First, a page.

Finding the way

I can’t remember where I left off in Shanghai. The internet service here is slow. It’s supposed to be broadband but it’s more like dialup. I can forget playing spades; it would take to long to refresh itself. So, on my full day in Shanghai, I decided to venture over to the Jewish quarters to see the synagogue called the Ohsel Moshie synagogue. Trying to get there by cab was a no-go; the taxi driver didn’t know how to get there, so basically he kicked me out. Luckily I didn’t have to pay him. So, I decided to use the bus. While trying to figure out, how to take the bus, I met a really nice brother from Baltimore. We sat for a moment and swapped stories on how living overseas has been for both of us. Of course, we had a crowd gather around us because we were black, and their aren’t many blacks in China. Or maybe because we are just foreigners and that’s different for them. I didn’t really care given that I deal with that everyday in Taiwan. In fact, I expected the Chinese to stare at me more, but they look and then go on their business. Unlike the Taiwanese where they stare as if they are going to be able to tell your whole life story by your actions. I have had soo many staring contests in Taiwan. They always end in a hello, but its fun to see who will smile first. Here in China, it’s like they don’t give a damm. I have yet to encounter any xenophobia, unlike the Taiwanese at times, but give it time, it will show it’s asre. So, the brother and I are yapping away and some guy actually wanted to take a picture with us. Since we both speak a decent amount of Chinese, we tried to get him to pay us. That was a no go. But fun to see his reaction. The brother and I talked about being black in a foreign country, and both agreed that it’s not that big of a problem or hurdle to over come. In fact, we both agreed that being black in America, and having to deal with its racism and such actually prepared us to be able to handle the aspects of living overseas. In fact, I believe that the second class mentality and slave mentality that we tend to have and pass on, has enabled me to be able to live a very good and blessed life and have great experiences in China, Japan, and Taiwan. I have no illusions about how they are to treat me, and no expectation. It also helps that I have been the only black in many of my educational experiences, and life experiences. It has enabled me to be able to see people as people and not have an expectation of them as to how we should interact. It’s a bit of irony because you see many whites, especially males, struggle with this when they come over. The little everyday things you would even encounter at home become blown out of proportion. And I am not talking about attitudes they have because they are living outside their culture. Some of those are warranted, but I am talking about attitude about their views on the culture they live in and the illusions they harbor. This is one good thing about living overseas. Your illusions about life, the longer you live overseas become nothing as you begin to see how life is the same anywhere you go. It’s a Buddhist belief that life is just an illusion, given that everything changes.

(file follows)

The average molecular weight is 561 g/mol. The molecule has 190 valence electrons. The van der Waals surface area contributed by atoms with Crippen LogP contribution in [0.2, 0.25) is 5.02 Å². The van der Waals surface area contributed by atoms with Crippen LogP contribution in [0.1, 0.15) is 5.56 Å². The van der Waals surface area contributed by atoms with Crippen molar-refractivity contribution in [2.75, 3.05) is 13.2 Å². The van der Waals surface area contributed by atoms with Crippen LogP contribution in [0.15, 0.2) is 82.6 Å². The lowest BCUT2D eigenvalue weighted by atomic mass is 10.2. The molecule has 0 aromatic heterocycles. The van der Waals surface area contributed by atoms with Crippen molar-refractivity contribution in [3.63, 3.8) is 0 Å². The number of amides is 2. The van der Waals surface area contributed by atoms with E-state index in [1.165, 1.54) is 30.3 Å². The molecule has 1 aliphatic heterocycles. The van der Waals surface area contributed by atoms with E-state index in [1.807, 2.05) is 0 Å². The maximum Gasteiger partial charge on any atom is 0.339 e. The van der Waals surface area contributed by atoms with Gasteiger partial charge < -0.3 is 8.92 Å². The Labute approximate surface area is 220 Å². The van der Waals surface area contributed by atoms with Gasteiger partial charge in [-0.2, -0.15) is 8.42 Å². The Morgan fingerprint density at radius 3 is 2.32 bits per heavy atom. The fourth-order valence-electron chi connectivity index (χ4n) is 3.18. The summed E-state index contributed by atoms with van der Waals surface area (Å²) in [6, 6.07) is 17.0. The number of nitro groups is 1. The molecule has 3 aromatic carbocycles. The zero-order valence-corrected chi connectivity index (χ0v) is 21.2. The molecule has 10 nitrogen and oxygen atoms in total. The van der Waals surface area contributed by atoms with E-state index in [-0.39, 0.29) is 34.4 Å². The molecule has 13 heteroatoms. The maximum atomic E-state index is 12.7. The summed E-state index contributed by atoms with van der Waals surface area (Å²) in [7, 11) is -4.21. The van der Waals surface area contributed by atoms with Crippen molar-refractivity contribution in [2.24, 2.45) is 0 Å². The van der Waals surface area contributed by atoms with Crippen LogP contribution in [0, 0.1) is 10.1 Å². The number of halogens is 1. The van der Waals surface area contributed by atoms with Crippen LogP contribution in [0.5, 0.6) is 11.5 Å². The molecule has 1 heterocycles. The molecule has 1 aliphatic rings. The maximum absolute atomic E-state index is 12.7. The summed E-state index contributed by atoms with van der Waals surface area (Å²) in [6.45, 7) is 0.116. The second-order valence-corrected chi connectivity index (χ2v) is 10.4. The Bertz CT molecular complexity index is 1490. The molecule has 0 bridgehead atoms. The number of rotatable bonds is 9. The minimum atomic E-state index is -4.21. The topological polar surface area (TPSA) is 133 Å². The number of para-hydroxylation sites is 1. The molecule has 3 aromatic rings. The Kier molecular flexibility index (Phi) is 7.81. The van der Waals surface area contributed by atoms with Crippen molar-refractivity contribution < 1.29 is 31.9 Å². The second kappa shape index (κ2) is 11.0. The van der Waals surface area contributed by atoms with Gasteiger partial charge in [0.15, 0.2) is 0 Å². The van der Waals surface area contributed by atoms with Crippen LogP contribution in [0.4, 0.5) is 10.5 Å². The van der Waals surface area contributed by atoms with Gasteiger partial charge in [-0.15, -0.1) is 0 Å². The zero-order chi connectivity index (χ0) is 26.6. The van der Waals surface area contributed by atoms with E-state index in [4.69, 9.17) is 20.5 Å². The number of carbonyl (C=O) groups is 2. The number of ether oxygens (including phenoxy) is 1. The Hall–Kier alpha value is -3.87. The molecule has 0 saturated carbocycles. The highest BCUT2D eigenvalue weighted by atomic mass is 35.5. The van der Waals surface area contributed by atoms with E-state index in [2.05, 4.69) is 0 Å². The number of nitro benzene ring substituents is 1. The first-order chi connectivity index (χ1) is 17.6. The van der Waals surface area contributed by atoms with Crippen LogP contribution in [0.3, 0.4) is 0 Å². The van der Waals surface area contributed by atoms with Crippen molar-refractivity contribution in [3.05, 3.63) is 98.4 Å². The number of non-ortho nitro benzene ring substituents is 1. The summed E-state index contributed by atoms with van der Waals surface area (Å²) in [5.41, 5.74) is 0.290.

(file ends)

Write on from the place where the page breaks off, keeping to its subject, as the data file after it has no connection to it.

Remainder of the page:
Once I got on the bus. Beware there are two buses to take. One has a star-meaning aircon and the other doesn’t. Take the air con bus. Keeping with current Chinese tradition-it’s loud on the bus also. You’d think that these people are hard of hearing, Nope they just like noise, lots of it. So, it’s good to get a CD player with some dj-like headphones and play lots of classical music to drown out the noise. Eventually you get used to it, but I still crave peace. In fact, I value it more after having my senses assaulted on a daily basis. All that noise really can jar the nervous system. But I have also, learned to turn it all out, and keep my mind on nothing. Gotta have lots of white noise in your head on some days or else you will go cookoo for coco puffs.


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This entry was posted on June 11, 2004 by in Uncategorized.
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